F/O James H. Montgomery, 4th FS, 52nd FG, 12th AF, Corsica, January – February 1944
F/O James Henry Montgomery was one of many American pilots flying the Spitfire, fighting in the Mediterranean within the ranks of the 12th AF. On August 6, 1943,
he was shot down over the Mediterranean Sea near
Palermo by a German Messerschmitt and spent an entire day in a life raft. He staved off hunger by catching
fish and gutting them with his knife. The news of his
experience reached the mainstream media back in the
States, earning him the nickname “Robinson Crusoe of
the Sky”. He didn’t have the same luck the second time
around, when, on February 9, 1944, near the port city
of Nice, his group of four Spitfires was ambushed by
a section of Fw 190s. Two of the 190’s got Montgomery’s
Spitfire in their sights, which took direct hits and burst
into flames. He did not survive. F/O Montgomery flew
Spitfires named “The Impatient Virgin” and “Impatient
Virgin II”, each of which carried noseart of a scantily
clad young lady.
EF736, GR II/33 “Savoie”, Dijon, France, September 1944
Spitfire Mk.Vc EF736 served with Groupe de Reconnaissance II/33 “Savoie”, one of the first Free
French units to take delivery of the Spitfire. The
aircraft carried a desert camouflage scheme with
yellow identifiers in the form of wing bands and tail
surfaces. The attractive look of the airplane was
compounded by the shark mouth, which was a personal marking, while the seagull behind the cockpit
was a unit marking.
AR560, W/Cdr John M. Thompson, Luqa Wing, Malta, January – May 1943
John Marlow Thompson commanded No. 111 Squadron
at the beginning of the war, and during the Battles
of France and Britain, he claimed six confirmed kills
and two shared. There were another three kills that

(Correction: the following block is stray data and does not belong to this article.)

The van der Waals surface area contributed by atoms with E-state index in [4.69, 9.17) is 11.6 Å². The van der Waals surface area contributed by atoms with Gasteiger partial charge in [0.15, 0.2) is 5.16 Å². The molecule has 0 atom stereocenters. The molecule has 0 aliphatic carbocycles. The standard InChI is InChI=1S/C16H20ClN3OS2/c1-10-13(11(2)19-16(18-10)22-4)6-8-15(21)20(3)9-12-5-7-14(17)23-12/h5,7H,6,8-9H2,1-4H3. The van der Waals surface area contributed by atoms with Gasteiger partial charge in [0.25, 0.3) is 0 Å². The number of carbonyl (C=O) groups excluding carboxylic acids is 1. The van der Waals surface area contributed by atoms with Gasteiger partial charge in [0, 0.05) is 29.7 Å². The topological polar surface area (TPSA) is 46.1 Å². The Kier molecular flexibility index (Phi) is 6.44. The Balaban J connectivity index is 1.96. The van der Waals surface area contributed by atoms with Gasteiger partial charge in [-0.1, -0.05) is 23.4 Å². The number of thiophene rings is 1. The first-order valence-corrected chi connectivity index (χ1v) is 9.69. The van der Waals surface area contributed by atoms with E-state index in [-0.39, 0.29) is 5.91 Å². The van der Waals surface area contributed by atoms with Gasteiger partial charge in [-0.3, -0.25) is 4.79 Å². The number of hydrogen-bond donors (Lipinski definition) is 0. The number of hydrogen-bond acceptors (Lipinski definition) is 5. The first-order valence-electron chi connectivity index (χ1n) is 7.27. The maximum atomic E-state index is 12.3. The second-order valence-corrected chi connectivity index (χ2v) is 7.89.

went unconfirmed. In the spring of 1942, he was promoted to Wing Commander and on his own request,
he was transferred to Malta, where between August
1942 and June 1943, he commanded all Malta based
Wings (Takali Wing, Hal Far Wing and Luqa Wing).
He added a further two confirmed kills to his credit.
In June he was sent to Malta Headquarters as the
commander of the Training Wing. From March to
February of 1944, he commanded the base Hal Far.
Later, he led No. 338 Wing in Algeria, a part of which
was made up of three squadrons of French Spitfires.
Over the course of his career, Thompson shot down
eight aircraft (plus three unconfirmed), two more
were probables, and he damaged another seven.
Spitfire AR560 was a rare example of a Malta Mk.V
lacking the tropical filter. It was flown from Gibraltar
to Malta on November 1, 1942. The aircraft carried the
new Maltese camouflage scheme consisting of Deep
Sky and Dark Slate Grey, used from mid-June 1942,
on the upper surfaces. The lower surfaces remained
in Azure Blue. The aircraft was first flown by several pilots from various squadrons and from January
1943, it served as the personal aircraft of Luqa Wing
Commander John M. Thompson. As allowed by order,
Thompson used his position to use his initials, JM-T,
as his fuselage code. This was applied in Azure Blue.
In June, AR560 was handed down to the new commander of Luqa Wing, W/Cdr W. W. G. Duncan-Smith,
who recoded the Spit DS.